Having worked briefly but successfully with Federico Fellini on Amore in Città (Love in the City) in 1953, he was disappointed that Fellini eventually chose Rota as his favoured composer, but established good relationships of his own with De Santis and Roberto Rossellini, composing the score for the latter’s 1975 epic The Messiah.

Nascimbene, who also did some work in contemporary opera and jazz music, was twice married.  He died in Rome in 2002 at the age of 88.

Colourful Via Abramo Lincoln
Colourful Via Abramo Lincoln
Travel tip:

One of the quirkier attractions in Milan can be found to the east of the city centre at the centre of a block just beyond Porta Vittoria, bordered to the south by Corso XXII Marzo and to the north by Corso Indipendenza.  Running parallel with Via Pasquale Sottocorno and accessed from Via Benvenuto Cellini, the narrow, tree-lined Via Abramo Lincoln is the most unusual street in the context of the city, a collection of small, terraced houses, each painted a different colour from its neighbour.  It has the feel of London’s Notting Hill and is all that exists of a dream of a workers’ co-operative in the late 19th century to create an area of small, affordable houses which, largely because of economic turmoil and the First World War, never progressed beyond a single street.

Parco Papa Giovanni Paolo II, behind the Basilica  of San Lorenzo Maggiore
Parco Papa Giovanni Paolo II, behind the Basilica
of San Lorenzo Maggiore
Travel tip:

Another less well-known place to visit in Milan is the Parco Papa Giovanni Paolo II, not far from the Navagli canal district in an area known as Ticinese, a stretch of green public space that links to basilicas, the Basilica of Sant’Eustorgio to the south and to the north the magnificent Basilica of San Lorenzo Maggiore, with its Corinthian columns left behind from a 3rd century Roman temple.

27 November 2017

Horace - Roman poet

Writer who ‘seized the day’ and left his vivid account of it

Horace, as imagined by the 19th century Italian painter Giacomo di Chirico
Horace, as imagined by the 19th century
Italian painter Giacomo di Chirico
Quintus Horatius Flaccus, better known as Horace, died on this day in 8 BC in Rome.

He had become a leading poet during the reign of the Emperor Augustus and acquired a farm near Rome which he made famous through his poetry.

His Odes and his more informal Satires and verse Epistles vividly portrayed contemporary Roman society, with the background themes of love, friendship and philosophy.

Horace’s career coincided with Rome’s momentous change from a republic to an empire and he became a spokesman for the new regime.

He is said to have revealed far more about himself and his way of life in his writings than any other poet in antiquity. His most famous two words are ‘carpe diem’ – taken from his first book of Odes – which are usually translated as ‘seize the day’.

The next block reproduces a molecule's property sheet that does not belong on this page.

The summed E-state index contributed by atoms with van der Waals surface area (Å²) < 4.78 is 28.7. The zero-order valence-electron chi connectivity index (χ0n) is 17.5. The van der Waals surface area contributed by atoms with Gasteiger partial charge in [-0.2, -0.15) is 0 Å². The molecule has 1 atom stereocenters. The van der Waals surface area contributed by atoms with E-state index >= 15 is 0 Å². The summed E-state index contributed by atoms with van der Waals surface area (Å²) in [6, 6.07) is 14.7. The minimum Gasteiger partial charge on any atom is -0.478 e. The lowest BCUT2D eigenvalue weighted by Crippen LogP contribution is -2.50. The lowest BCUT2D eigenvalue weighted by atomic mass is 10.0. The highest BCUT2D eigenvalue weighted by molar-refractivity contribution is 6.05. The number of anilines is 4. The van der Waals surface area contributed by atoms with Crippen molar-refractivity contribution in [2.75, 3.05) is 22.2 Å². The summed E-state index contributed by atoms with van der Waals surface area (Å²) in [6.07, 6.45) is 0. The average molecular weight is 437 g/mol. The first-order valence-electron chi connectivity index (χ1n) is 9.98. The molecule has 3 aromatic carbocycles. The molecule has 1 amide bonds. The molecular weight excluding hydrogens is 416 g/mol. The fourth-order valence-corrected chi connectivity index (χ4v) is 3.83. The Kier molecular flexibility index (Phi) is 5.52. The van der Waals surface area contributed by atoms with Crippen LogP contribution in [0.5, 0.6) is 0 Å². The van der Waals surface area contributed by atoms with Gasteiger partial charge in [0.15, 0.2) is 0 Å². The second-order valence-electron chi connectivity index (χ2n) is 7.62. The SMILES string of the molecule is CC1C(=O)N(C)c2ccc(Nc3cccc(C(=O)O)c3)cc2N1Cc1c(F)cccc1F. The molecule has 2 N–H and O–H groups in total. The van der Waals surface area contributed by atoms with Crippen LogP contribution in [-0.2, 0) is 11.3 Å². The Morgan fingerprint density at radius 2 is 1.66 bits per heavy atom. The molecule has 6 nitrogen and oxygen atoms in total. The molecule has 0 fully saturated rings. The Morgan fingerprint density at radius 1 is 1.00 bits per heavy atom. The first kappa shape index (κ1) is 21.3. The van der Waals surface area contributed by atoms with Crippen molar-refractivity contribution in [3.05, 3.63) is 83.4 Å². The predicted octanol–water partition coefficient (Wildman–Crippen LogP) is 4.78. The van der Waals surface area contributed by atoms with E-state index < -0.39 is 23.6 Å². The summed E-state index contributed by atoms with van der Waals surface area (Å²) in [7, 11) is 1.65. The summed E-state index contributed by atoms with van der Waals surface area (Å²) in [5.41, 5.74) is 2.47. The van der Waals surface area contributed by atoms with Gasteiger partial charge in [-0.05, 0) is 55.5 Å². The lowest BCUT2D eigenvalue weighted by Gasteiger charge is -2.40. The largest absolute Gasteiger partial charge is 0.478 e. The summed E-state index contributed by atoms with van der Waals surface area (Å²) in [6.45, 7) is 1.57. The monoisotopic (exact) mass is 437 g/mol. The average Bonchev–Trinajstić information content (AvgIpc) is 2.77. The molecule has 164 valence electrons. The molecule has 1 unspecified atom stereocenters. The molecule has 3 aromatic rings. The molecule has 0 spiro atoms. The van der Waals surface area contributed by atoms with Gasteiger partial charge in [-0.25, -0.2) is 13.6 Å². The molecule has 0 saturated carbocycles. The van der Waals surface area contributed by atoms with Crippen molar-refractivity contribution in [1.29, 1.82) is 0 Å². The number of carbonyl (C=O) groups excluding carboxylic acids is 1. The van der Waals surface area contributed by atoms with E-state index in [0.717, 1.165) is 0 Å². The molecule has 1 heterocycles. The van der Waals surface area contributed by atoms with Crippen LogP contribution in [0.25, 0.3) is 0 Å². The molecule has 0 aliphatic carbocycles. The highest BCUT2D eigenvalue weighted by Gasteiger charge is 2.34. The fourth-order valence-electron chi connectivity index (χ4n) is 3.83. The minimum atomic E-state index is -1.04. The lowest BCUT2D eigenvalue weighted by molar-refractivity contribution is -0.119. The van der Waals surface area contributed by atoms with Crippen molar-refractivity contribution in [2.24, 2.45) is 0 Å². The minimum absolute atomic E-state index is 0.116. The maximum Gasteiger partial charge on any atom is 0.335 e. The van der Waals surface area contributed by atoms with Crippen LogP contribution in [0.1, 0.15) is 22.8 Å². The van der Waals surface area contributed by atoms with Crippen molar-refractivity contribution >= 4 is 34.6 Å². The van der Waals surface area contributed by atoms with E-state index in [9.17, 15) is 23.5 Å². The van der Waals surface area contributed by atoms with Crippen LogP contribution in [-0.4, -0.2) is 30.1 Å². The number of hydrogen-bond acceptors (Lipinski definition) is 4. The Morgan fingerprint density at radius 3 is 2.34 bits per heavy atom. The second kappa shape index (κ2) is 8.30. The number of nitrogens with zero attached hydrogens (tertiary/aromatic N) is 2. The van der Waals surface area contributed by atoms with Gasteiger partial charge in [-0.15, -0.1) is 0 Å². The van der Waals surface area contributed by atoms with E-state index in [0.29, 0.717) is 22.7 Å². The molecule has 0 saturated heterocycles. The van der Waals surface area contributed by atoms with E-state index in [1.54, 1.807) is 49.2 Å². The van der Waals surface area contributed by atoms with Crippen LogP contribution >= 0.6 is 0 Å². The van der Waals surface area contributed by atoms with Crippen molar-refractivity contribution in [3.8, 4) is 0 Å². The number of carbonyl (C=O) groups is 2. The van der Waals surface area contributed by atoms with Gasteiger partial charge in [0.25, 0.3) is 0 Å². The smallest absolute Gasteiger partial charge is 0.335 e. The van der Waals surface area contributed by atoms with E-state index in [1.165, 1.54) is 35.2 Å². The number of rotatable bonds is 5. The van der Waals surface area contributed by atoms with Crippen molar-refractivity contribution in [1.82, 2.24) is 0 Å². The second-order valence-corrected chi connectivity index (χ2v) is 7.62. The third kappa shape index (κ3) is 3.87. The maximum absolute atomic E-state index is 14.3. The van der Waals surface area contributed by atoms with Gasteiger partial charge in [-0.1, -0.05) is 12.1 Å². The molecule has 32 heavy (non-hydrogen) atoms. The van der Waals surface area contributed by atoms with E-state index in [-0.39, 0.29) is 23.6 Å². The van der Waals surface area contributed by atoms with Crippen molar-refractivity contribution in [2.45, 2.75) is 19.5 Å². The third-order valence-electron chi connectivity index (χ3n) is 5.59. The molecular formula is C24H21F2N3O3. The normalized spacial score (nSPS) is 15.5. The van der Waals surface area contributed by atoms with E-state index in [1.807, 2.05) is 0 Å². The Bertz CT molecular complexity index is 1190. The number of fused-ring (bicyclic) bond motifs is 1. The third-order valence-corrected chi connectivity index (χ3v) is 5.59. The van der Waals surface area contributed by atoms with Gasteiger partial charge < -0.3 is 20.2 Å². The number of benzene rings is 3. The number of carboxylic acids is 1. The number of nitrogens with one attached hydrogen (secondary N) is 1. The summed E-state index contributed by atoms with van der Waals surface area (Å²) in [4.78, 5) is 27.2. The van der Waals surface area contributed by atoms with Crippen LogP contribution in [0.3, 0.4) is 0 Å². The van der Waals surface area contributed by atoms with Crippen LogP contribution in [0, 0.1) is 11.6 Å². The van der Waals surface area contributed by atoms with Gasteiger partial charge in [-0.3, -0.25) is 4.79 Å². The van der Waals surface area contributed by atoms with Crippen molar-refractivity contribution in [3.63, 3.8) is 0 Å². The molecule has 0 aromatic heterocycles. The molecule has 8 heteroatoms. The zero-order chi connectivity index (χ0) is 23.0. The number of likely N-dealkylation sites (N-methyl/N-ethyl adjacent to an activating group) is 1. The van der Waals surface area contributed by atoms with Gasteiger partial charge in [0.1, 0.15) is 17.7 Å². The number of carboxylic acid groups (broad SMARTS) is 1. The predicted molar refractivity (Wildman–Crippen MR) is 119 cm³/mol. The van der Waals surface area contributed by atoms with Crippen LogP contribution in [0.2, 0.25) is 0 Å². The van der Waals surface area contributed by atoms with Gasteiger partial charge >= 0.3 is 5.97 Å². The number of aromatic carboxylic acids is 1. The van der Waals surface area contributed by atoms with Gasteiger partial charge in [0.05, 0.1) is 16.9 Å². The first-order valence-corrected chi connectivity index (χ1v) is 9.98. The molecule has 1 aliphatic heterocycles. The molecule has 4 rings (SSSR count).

Horace was born in 65 BC in Venusia in southern Italy, a town that lay on a trade route between Apulia and Basilicata. Horace’s father had been a slave but had managed to gain his freedom and improve his social position.

He spent money on his son’s education and eventually took him to Rome to find him the best school.

At the age of 19 Horace went to Athens to enrol in the Academy founded by Plato.

The German painter Anton von Werner's depiction of Horace
The German painter Anton von
Werner's depiction of Horace
After the assassination of Julius Caesar, Marcus Junius Brutus came to Athens seeking support for the Republican cause. He recruited Horace as a senior officer and the poet learnt the basics of military life while on the march.

The Republican forces were crushed by Augustus, Caesar’s heir, and Mark Anthony, at the Battle of Philippi. Augustus offered an early amnesty to his opponents and Horace accepted it. Back in Rome he obtained a position as a clerk of the treasury and wrote his poetry.

He was introduced by the poet Virgil to Gaius Maecenas, a principal political advisor to the Emperor Augustus and Horace forged friendships with them both. He went on several journeys with Maecenas, which he described in his poetry.

Horace received the gift of a farm from Maecenas, which included income from five tenants, enabling him to work less and spend more time on his poetry.

He died at the age of 56, only a few months after Maecenas. He was laid to rest near his friend on the Esquiline Hill in Rome. Both men bequeathed their property to Augustus, an honour that the emperor expected from his friends.

The Odes written by Horace attracted interest during the Renaissance and went on to have a profound influence on western poetry.

The poet Alfred Lord Tennyson referred to them as ‘jewels that sparkle for ever’. The intricacy of these jewels has challenged many translators over the centuries and although each Ode has now been translated thousands of times, new versions continue to appear.

Venosa has a statue of Horace in its main square
Venosa has a statue of Horace in its main square
Travel tip:

Venusia, where Horace was born, is now called Venosa and is a town in the province of Potenza in Basilicata. Remains of the ancient city walls and of an amphitheatre can still be seen there and there are fragments of Roman architecture built into the walls of the cathedral.  There is a statue of Horace in the main square and a museum dedicated to him.

Travel tip: